It would be an exaggeration to say that Singaporeans are “in a state of shock”. But they are noticeably pensive and aware that they are witnessing a major watershed in their country’s history. Lee Kuan Yew, the man who has dominated their lives for more than 50 years has died. As a young pre-independence MP, a prime minister, senior minister and then a minister mentor until just recently, Lee transformed his country from a declining colonial backwater into a dynamic, prosperous, modern state. Only the very old can remember a time when he was not around.
Politically Lee Kuan Yew was extraordinarily long-lived. He was there when Kwame Nkrumah, Ben Bella, Jawaharlal Nehru, Nasser, S. W. R. D. Bandaranayaka and Zhou Enlai were in the news. They and most of the others from that time have either been relegated to irrelevance or discredited. Until just recently, Lee was still being sought out for his opinions on economics, social policy and international affairs, and Singapore still runs along the lines he set down. He was no butcher like Mao, no bungler like U Nu, not a prima donna like Sihanouk or Sukarno, and he never stuffed his pockets like Suharto and a good many of the others. He was squeaky clean, disdainful of personality cults and had the good sense to step back gradually as he aged to allow for a smooth transition of power. Lee Kuan Yew was totally dedicated to building the country he led and if any leader in the 20th century genuinely deserves to be called father of his country it is he. This is not to say that he was universally liked. He was often accused of being bullying, arrogant and intolerant and some of his critics spent years in detention without trial. But he said, and it is probably true, that Singapore would not have survived without a single vision and purpose, which is what he had and what he gave it. His suppression of communism almost certainly saved the country from that social and economic disaster. And he resolutely refused to allow religious, racial or linguistic issues to be used for political ends, thus sparing the country from bloodstained social divisions like those in Pakistan, Sri Lanka, Burma and elsewhere. The result is a well-managed, clean, safe and decent society.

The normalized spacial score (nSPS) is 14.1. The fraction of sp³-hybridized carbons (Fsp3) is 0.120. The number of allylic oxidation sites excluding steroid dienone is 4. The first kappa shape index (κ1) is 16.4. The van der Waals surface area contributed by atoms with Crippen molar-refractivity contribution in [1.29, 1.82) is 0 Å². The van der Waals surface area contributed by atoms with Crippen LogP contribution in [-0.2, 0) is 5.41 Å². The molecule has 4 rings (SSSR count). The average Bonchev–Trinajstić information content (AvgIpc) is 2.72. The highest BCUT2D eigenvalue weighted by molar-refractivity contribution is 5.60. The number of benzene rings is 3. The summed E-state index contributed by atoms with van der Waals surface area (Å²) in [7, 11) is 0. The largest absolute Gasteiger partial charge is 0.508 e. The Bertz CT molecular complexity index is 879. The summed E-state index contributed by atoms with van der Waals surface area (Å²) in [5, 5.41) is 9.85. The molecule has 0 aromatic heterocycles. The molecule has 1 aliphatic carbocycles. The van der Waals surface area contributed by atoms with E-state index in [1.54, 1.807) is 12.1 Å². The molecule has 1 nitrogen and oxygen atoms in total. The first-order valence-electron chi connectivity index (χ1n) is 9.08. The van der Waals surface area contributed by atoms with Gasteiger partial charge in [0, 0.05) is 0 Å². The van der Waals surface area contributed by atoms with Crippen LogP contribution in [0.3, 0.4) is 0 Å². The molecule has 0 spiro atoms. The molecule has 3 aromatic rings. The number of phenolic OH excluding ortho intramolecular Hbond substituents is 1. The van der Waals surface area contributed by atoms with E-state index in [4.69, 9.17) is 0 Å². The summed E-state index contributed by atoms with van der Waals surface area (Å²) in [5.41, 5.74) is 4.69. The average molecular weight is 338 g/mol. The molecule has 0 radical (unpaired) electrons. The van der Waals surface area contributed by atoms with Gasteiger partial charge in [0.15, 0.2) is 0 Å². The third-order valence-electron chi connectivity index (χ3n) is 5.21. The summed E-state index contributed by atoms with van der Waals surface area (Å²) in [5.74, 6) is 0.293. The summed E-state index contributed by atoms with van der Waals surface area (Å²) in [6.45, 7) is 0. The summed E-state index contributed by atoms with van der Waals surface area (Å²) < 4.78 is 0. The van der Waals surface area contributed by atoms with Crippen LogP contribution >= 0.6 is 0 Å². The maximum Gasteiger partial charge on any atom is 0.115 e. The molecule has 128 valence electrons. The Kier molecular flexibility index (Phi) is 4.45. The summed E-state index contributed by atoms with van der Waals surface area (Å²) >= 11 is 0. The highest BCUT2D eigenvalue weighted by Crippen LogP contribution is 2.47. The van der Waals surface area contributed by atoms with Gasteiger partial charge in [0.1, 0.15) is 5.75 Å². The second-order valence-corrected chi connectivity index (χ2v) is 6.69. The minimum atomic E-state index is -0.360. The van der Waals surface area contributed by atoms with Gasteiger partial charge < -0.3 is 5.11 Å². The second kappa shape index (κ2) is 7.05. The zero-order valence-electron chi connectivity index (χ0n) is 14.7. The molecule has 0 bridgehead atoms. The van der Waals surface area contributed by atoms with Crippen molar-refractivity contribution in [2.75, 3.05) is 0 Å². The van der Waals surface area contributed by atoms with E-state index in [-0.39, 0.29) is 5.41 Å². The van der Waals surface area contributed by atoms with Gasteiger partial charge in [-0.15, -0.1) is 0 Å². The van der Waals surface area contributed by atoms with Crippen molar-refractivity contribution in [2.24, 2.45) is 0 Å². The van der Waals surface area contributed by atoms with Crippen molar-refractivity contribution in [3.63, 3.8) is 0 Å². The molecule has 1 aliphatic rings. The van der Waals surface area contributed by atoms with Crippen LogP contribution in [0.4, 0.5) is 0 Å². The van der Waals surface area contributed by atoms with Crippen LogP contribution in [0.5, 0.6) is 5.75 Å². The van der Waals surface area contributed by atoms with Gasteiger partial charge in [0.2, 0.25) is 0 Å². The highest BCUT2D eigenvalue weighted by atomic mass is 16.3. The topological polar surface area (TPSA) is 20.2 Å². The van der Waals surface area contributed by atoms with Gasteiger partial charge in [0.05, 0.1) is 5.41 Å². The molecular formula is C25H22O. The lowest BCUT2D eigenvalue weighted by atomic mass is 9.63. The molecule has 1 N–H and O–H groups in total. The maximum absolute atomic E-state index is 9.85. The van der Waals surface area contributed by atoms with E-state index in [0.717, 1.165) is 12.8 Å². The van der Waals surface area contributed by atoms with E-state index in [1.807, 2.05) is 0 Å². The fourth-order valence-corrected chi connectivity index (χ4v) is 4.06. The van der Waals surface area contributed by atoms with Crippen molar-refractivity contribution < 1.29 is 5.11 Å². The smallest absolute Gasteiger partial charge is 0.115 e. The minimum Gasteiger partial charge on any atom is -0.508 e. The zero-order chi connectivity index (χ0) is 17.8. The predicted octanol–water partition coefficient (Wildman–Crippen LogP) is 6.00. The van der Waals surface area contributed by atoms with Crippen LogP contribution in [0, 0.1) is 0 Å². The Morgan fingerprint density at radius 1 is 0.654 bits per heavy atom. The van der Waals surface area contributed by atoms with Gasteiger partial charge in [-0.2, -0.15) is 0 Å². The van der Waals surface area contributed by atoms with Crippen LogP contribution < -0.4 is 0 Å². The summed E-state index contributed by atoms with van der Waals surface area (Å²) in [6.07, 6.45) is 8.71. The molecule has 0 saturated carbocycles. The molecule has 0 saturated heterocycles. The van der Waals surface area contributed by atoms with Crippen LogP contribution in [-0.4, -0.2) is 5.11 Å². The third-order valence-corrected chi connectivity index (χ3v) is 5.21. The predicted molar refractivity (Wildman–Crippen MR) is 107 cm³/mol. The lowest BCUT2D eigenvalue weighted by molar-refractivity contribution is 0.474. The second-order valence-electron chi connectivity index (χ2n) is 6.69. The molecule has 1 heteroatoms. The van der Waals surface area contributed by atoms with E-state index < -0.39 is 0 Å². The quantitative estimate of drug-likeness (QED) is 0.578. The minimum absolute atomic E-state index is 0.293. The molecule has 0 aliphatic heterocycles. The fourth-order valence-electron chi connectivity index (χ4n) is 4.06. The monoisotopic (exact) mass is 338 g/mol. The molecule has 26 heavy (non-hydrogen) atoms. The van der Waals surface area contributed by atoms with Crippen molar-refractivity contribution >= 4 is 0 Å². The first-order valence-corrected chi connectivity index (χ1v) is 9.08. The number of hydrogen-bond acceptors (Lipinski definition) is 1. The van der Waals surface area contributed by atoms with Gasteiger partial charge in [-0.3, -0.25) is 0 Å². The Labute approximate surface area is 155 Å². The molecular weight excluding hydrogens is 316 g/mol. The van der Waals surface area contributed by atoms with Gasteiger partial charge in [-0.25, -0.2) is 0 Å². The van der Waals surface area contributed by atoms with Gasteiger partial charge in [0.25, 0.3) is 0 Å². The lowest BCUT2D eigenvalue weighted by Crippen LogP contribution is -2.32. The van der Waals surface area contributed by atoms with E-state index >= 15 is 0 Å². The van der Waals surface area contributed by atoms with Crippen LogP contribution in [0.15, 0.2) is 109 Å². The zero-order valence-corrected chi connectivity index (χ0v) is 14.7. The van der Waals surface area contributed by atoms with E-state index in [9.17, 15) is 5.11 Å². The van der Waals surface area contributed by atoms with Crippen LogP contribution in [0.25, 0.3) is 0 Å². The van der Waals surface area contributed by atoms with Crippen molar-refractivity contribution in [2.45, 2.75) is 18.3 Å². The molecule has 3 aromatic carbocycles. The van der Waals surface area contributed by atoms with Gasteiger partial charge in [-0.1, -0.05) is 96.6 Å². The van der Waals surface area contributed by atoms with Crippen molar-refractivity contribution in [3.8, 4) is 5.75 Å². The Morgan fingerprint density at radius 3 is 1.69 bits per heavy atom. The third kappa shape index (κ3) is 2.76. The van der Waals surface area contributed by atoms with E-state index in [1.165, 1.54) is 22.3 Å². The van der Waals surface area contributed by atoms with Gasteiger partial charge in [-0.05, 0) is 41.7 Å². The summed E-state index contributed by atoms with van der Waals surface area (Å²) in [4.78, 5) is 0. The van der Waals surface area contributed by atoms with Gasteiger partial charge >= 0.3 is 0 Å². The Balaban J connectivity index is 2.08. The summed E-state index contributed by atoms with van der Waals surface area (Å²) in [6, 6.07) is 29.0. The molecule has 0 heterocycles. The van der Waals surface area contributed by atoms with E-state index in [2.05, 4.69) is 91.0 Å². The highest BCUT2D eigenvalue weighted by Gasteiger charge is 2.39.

Like most citizens, Singaporeans often grumble about their politicians and the policies they enact. But after they return from trips to smog-choked Bangkok, filthy chaotic Delhi, Jakarta where there are power cuts every night, and Rangoon where only the suicidal drink the water, they generally appreciate how lucky they are. In 2010 Lee was asked how he thought he might be remembered and he answered: “I am not saying that everything I did was right, but everything I did was for an honorable purpose. I had to do some nasty things, locking fellows up without trial. Close the coffin, then decide.” The coffin is about to be closed.